Archive for the ‘Parenting’ Category

Mother’s Day Links

Thursday, May 7th, 2009

Some interesting links in advance of Mother's Day:

I'm feeling a bit guilty because I'm going away for work this weekend — I agreed to do it months ago, and just realized last week that it would mean I would be away for mother's day.  Whoops. 

In going through my archives looking for a post I wanted to link to, I ran across this one from two years ago, commenting on the number of end of year activities scheduled during the day.  It actually somehow reassures me to remember that this is an ongoing issue, and I'm actually far less stressed out by it than I used to be.

TBR: One Big Happy Family

Tuesday, May 5th, 2009

With Mother's Day approaching, I realized that I never posted a book review for One Big Happy Family.  Yes, it's another anthology of essays about families, this one with the twist that all of the families are nontraditional in some way — the subtitle is "18 Writers Talk About Polyamory, Open Adoption, Mixed Marriage, Househusbandry, Single Motherhood, and Other Realities of Truly Modern Love."  I'll admit that when they emailed me to ask if I wanted a review copy, my first thought was "Househusbandry makes the cut?  I'm not hopelessly uncool and traditional?"

Anthologies are always somewhat of a mixed bag, and this one — with the members chosen for their breaking the norrm in some way — is probably more of one than most.  Some of the voices were ones I've read before — Dan Savage reports on his son's mommy, and how he copes with her erratic communications, Dawn Friedman writes about Penny, Madison, and open adoption, Amy and Marc Vachon make their usual pitch for Equally Shared Parenting.  Some were new to me.  Overall, I enjoyed most of the essays, although a lot of them were a shade too didactic for my taste.

That said, the one essay that I truly disliked is the one by Neil Pollack, which is the one that I think is supposed to be about "househusbandry."  For one thing, Pollack explicitly says he's not a househusband and his wife isn't a housewife — they both work from home, and neither of them seems to do much housework.  And they both come across as incredibly passive aggressive and annoying.  If Marc and Amy make sharing things down the middle seem impossibly perfect and easy, Pollack makes it seem like chewing broken glass would be far preferable.  I think the last time I read an essay by Pollack that was causing a shitstorm on the blogosphere, the conclusion was that it was supposed to be satire.  I truly hope this essay was satire, although it wasn't funny.  Because if it's just true, it's sad.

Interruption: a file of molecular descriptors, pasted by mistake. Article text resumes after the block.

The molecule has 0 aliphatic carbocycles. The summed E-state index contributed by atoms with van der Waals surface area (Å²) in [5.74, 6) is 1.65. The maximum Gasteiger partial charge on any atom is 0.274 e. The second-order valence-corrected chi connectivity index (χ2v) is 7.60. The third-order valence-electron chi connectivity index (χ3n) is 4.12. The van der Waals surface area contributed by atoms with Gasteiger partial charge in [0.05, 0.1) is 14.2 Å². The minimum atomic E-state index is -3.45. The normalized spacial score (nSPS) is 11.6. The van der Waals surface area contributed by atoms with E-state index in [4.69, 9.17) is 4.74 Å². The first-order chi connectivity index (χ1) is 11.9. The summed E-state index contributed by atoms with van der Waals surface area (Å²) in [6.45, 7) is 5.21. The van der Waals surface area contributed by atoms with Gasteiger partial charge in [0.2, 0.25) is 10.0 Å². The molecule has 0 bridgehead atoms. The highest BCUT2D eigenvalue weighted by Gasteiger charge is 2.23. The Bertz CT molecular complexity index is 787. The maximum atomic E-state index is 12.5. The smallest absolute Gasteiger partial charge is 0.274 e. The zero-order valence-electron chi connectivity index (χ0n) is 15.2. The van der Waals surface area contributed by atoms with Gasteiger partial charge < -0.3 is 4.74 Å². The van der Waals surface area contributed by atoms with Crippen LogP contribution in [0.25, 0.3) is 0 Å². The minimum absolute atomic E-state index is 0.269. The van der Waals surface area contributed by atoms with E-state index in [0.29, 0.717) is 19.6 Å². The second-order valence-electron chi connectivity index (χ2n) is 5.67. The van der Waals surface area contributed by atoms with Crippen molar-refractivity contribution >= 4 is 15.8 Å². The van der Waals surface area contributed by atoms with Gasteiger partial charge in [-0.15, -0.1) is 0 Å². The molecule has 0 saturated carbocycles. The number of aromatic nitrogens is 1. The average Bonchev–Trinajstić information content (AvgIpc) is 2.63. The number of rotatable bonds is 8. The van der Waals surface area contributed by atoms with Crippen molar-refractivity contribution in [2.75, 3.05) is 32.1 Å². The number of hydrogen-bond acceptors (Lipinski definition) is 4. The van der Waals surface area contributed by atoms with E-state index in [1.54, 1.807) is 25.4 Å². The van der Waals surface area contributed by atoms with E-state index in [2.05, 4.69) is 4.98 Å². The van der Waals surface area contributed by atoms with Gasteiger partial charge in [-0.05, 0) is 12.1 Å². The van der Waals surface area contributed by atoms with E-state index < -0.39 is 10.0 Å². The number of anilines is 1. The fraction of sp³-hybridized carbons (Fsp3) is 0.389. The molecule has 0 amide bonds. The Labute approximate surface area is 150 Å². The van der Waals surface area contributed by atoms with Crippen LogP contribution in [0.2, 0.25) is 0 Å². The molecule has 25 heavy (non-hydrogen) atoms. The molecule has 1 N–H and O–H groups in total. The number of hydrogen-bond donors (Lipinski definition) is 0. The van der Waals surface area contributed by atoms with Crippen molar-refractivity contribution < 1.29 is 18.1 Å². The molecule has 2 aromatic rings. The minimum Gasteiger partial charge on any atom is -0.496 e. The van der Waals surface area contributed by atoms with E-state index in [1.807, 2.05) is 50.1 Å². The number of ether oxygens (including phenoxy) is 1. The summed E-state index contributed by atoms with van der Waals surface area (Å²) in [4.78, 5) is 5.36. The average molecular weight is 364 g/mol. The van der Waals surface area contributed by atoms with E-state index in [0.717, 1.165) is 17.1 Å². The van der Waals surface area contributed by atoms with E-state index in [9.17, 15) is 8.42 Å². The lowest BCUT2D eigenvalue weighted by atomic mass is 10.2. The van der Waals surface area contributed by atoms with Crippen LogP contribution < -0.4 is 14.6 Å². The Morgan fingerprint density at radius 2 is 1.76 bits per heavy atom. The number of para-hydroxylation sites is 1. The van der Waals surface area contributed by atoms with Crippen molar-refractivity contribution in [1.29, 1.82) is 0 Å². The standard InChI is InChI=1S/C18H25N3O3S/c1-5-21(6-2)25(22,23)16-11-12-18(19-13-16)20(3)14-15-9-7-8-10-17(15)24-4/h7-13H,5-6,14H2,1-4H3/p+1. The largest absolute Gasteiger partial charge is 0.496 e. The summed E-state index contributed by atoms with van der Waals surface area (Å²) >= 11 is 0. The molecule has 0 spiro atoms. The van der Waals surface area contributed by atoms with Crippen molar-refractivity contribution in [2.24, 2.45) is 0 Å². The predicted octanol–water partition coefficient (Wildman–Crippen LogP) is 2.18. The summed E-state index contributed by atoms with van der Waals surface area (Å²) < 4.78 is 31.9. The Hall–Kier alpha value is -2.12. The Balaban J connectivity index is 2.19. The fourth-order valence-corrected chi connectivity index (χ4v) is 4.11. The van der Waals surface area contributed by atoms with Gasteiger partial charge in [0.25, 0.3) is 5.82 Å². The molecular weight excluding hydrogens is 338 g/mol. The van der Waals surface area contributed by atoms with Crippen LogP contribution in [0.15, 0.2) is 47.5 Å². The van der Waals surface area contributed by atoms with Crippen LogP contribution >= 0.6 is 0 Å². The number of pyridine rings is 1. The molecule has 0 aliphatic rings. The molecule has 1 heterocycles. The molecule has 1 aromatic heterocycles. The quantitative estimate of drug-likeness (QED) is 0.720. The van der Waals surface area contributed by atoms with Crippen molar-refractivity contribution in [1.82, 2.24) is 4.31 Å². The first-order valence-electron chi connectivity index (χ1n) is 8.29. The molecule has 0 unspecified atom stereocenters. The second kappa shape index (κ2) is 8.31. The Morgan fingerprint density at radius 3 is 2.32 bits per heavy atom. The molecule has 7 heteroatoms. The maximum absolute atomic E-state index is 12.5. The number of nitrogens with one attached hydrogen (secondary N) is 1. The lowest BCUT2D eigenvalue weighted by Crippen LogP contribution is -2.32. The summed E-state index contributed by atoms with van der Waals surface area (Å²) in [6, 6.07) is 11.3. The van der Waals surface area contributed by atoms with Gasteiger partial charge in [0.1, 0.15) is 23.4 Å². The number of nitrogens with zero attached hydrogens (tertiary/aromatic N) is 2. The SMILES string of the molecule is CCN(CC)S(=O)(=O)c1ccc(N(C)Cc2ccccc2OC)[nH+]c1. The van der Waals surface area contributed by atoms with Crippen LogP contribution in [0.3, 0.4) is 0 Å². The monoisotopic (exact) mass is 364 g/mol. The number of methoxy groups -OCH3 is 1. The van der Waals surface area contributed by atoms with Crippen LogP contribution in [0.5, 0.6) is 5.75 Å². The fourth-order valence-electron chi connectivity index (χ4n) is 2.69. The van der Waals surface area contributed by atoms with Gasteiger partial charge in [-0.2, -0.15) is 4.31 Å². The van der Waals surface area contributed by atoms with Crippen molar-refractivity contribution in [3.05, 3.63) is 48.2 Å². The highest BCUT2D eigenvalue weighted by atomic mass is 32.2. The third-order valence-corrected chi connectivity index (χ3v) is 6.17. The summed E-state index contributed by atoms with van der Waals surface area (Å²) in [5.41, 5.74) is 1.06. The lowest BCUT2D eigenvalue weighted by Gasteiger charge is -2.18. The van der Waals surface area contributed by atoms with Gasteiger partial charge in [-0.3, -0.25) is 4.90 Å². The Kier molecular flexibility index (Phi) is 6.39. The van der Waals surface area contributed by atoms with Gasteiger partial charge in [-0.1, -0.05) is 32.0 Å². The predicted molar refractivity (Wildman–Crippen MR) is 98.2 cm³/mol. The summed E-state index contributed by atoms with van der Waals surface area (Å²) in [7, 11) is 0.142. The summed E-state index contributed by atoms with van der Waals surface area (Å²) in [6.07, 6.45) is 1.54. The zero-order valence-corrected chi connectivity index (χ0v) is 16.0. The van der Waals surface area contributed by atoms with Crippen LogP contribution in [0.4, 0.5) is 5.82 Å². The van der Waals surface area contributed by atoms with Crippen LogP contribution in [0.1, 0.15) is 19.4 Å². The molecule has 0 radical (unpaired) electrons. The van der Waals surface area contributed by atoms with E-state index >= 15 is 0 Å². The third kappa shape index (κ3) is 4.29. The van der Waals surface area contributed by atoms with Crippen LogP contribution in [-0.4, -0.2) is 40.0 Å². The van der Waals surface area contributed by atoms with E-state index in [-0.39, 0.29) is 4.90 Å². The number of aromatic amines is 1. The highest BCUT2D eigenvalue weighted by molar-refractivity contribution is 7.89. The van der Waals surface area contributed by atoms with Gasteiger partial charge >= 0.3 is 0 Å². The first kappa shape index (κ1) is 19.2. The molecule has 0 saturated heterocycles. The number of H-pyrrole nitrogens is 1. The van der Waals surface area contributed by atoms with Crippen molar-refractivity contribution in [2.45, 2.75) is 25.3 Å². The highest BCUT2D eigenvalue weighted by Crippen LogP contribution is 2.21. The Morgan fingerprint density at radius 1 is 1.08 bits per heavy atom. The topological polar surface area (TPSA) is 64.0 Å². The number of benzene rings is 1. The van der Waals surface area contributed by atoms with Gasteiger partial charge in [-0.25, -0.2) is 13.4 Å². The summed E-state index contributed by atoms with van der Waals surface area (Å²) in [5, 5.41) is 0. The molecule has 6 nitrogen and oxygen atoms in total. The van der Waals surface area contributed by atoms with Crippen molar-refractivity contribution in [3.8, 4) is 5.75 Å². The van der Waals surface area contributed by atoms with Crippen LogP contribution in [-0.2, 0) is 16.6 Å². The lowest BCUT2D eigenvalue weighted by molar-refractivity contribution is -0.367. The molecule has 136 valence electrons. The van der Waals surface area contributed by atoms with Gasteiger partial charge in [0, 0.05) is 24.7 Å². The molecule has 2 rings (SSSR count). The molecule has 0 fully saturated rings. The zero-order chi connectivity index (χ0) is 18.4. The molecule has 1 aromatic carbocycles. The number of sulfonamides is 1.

Friday, May 1st, 2009

I knew about KaBOOM! as the folks who come in and help people build new playgrounds, but now they're doing something a little different.  They want people to submit info about playspaces in their neighborhoods — descriptions, ratings, and photographs — which they're mashing with Google Maps, so that wherever you are, you can search for a playspace* to visit.

I'm doing this as part of a MomCentral blog tour, but I really do think it's a great idea.  As I've written before, there's a lot that goes into a successful playground, and a lot of the factors that go into it won't ever show up on a city's website.  So being able to tap into real people's experiences can make a big difference.  Some of the parenting bulletin boards capture some of this info, but they're not linked to maps.  Oh, and you can win prizes by entering new playspaces, and Julianne Hough is donating $1 per playspace to JumpStart.  They're trying to get 100,000 sites identified in 100 days.

I'm on the late side posting this because I wanted to include photos of our local playground, but I haven't gotten out with my camera yet.  It's the playground at Mason District Park, and they just redid it this fall.  They've got some great equipment now, including a climbing volcano and drums.  And there's some cute details, like dinosaur "bones" molded into the underside of the playstructure.  And there's a pond nearby where you can see turtles and fish.  The only negative — no coffee.

*"A playspace can be a field, skatepark, horseshoe pit, roller hockey
rink, disc-golf course, playground, lake, dog park, community center,
basketball court or ice rink – any public place where anyone can engage
in unstructured play either for free or for a nominal fee."

I don’t know about the flu, but the hysteria is catching

Thursday, April 30th, 2009

There are only about 100 cases of swine flu confirmed in the US so far, but nearly 300 schools have shut down to prevent its spread.  Fort Worth, Texas has ONE student with the swine flu, but has shut down the entire system for 10 days.  This, in a country where nearly half of workers don't have any paid sick days, and many of those who do have paid sick time aren't allowed to use it to care for a family member.

But, not to worry, Vice President Biden "said he hoped U.S. employers 'will be generous' in
allowing parents to take time off to keep their children home if there has been
a confirmed case of flu at their school.”

“Fort Worth officials urged parents not to send their children to day care
or 'any venue where groups of children may gather' and pleaded with
the employers and the general population to make it possible for parents to
accommodate this request.

"This is indeed an example of how the community can rally to support